•Family history of teenage births and adolescent pregnancy. In the first logistic regression model (Table 3), young women who had a sister who had had a teenage birth and those who had both a sister and a mother who had had a teenage birth had higher odds of experiencing a pregnancy than young women who had no family history of teenage births (odds ratios, 4.8 and 5.1, respectively). Young women who had only a mother who had had a teenage birth did not differ significantly in terms of pregnancy risk from those who had no family history of teenage births (1.1). This lack of association between teenage pregnancy and having a mother who had been a teenage parent contradicts a well-established link reported in previous research.9–13 Thus, we conducted separate analyses to clarify whether the finding pertained only to Latinas or only to blacks; we found a marginally significant association between having a mother who had had a teenage birth and early pregnancy for blacks (odds ratio, 7.0; p<.07), but no association for Latinas.
In the second model, compared with young women whose mother and sister both had had teenage births, those who had only a sister who had had a teenage birth were not at greater risk of early pregnancy; however, young women who had only a mother who had had a teenage birth had a significantly reduced risk of pregnancy (odds ratio, 0.2). In the third model, young women who had a sister who had had a teenage birth had more than four times the odds of experiencing a teenage pregnancy of those who had only a mother who had been a teenage parent (4.5).
•Mediating effects of socioeconomic and mothers’ parenting characteristics. The first model of Table 4 repeats our findings of the associations between pregnancy and a family history of teenage births shown in Table 3. When variables for family income and mother’s educational level were included, in the second model, the magnitude of the associations between having a sister who had had a teenage birth and adolescent pregnancy, and between having both a mother and a sister who had had a teenage birth and adolescent pregnancy, were each reduced (odds ratios, both 4.4) but remained significant. When mothers’ parenting attitudes and behaviors were added in the final model, having both a mother and a sister who had had a teenage birth remained associated with teenage pregnancy (3.7); however, having only a sister who had had a teenage birth became nonsignificant. In addition, mothers’ lax parenting was associated with teenage pregnancy (1.9).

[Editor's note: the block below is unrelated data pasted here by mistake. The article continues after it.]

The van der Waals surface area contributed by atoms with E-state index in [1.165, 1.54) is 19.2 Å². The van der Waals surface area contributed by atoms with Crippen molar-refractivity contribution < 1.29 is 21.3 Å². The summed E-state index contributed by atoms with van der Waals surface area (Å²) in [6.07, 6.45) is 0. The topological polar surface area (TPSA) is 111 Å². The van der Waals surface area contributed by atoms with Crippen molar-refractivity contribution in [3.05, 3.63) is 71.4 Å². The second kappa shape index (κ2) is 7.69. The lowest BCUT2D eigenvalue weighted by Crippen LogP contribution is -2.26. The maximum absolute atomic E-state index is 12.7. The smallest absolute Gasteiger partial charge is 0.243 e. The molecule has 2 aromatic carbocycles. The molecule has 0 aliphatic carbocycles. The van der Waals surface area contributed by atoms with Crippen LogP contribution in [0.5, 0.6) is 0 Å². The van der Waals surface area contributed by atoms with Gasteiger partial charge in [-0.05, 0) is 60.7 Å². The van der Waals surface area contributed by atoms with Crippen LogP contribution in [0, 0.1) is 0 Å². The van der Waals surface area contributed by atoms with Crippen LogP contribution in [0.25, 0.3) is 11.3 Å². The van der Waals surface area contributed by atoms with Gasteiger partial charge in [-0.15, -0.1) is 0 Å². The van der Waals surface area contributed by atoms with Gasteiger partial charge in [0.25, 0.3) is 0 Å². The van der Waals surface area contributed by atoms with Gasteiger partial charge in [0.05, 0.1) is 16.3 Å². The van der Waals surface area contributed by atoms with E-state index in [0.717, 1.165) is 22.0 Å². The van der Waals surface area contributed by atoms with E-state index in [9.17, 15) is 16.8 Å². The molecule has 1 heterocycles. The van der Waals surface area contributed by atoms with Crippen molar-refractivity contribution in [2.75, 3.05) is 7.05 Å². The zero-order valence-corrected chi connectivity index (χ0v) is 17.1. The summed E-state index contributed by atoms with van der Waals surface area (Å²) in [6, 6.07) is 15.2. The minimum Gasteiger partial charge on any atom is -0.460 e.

•Sibling relationship characteristics and adolescent pregnancy. Of the four sibling relationship measures, only frequent companionship with an older sister was significantly associated with the risk of teenage pregnancy (odds ratio, 4.5—Table 5); frequent rivalry with an older sister was marginally associated with pregnancy risk (2.9). Having a sister who had had a teenage birth was associated with significantly elevated odds of pregnancy (5.0–7.4); the odds varied by which individual sibling relationship characteristic was included in the equation. Two of the interaction terms were marginally significant: Frequent companionship with a sister who had had a teenage birth was associated with greater odds of pregnancy (5.2), and frequent conflict with a sister who had had a teenage birth was associated with decreased odds of pregnancy (0.3).*